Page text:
Law and health anti-crime efforts sometimes clash

 When the fight against crime involves two approaches, there can be turf problems.

Law enforcement officials with the No Violence Alliance (NoVA) depend on intelligence information to do their job, but health-based workers with Aim4PEACE are not sharing it.

The problem surfaced Monday when officials in both groups reported to the mayor and city manager.

The problem: Aim4PEACE is a city public health operation that practices client confidentiality. It mediates east side conflicts and provides education and resources to help at risk people.

NoVA is a law enforcement group that tries to reduce homicides by helping suspects escape crime with social services or jailing them if that fails.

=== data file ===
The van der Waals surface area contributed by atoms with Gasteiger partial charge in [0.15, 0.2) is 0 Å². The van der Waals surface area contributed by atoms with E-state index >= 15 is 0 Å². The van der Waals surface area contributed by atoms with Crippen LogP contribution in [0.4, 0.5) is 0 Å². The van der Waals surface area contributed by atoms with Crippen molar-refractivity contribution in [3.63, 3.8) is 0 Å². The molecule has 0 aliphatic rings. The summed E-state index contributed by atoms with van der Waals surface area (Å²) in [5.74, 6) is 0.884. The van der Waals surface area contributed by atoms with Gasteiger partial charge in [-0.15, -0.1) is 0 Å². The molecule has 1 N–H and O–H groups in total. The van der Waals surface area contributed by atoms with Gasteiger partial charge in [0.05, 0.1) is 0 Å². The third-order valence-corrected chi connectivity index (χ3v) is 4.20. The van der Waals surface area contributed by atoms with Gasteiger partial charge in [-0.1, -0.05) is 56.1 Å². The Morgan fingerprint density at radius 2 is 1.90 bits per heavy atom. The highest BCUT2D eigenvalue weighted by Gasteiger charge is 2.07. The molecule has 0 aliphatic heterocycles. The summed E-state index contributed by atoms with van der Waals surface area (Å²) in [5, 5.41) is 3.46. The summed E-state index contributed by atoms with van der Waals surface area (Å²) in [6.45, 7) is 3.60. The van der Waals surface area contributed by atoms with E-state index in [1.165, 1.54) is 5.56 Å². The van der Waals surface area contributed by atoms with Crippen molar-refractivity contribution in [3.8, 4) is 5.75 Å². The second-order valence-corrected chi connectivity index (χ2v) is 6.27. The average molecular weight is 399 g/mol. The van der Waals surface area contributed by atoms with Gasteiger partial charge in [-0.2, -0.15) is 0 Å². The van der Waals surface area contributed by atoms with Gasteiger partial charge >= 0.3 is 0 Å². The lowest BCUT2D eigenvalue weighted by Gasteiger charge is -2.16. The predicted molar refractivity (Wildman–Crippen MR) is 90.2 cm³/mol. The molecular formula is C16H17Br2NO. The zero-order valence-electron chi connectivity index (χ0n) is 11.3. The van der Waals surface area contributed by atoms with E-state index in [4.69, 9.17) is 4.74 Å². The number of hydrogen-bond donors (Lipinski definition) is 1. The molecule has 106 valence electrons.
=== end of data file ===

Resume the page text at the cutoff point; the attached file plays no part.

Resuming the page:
Their model relies on extensive intelligence to link groups of suspects and interrupt their activities.

Mayor Sly James told Aim4PEACE officials, “You don’t share information with police – who are the bad actors?”

Police Major Mike Corwin said, “What we need is the intelligence…if we don’t connect all those dots, that’s where we’re going to fail.”

Police suggested that failing to share critical intelligence is why the 9/11 attacks were not stopped.

Rex Archer, city health director, said their health approach requires confidentiality, trust and relationship building.

Police Major Anthony Ell, who works with Aim4PEACE, said he believes the group can help police more by sharing general information on conflicts that is not confidential related to individuals.

Mayor James, an attorney, noted that defense lawyers must keep client information confidential but are required to report it if a client is about to commit a crime.

“There has to be a point when confidentiality ends because the confidentiality becomes secondary to public safety,” he said.

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